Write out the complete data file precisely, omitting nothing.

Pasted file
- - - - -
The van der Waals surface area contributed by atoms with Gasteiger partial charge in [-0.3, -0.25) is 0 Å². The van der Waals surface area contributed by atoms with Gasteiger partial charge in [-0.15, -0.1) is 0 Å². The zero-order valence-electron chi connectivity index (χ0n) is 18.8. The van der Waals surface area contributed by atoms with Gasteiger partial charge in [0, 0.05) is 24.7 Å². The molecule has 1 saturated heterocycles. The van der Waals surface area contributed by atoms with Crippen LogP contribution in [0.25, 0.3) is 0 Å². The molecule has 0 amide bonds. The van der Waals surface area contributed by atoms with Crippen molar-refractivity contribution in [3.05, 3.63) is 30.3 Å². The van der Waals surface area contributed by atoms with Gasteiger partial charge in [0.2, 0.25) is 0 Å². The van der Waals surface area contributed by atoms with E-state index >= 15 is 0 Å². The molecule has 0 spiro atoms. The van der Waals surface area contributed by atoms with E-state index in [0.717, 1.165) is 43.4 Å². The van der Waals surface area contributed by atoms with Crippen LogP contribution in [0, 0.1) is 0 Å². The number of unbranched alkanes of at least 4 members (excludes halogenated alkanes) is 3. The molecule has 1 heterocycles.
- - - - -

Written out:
The van der Waals surface area contributed by atoms with Gasteiger partial charge in [-0.3, -0.25) is 0 Å². The van der Waals surface area contributed by atoms with Gasteiger partial charge in [-0.15, -0.1) is 0 Å². The zero-order valence-electron chi connectivity index (χ0n) is 18.8. The van der Waals surface area contributed by atoms with Gasteiger partial charge in [0, 0.05) is 24.7 Å². The molecule has 1 saturated heterocycles. The van der Waals surface area contributed by atoms with Crippen LogP contribution in [0.25, 0.3) is 0 Å². The molecule has 0 amide bonds. The van der Waals surface area contributed by atoms with Crippen molar-refractivity contribution in [3.05, 3.63) is 30.3 Å². The van der Waals surface area contributed by atoms with Gasteiger partial charge in [0.2, 0.25) is 0 Å². The van der Waals surface area contributed by atoms with E-state index >= 15 is 0 Å². The molecule has 0 spiro atoms. The van der Waals surface area contributed by atoms with E-state index in [0.717, 1.165) is 43.4 Å². The van der Waals surface area contributed by atoms with Crippen LogP contribution in [0, 0.1) is 0 Å². The number of unbranched alkanes of at least 4 members (excludes halogenated alkanes) is 3. The molecule has 1 heterocycles.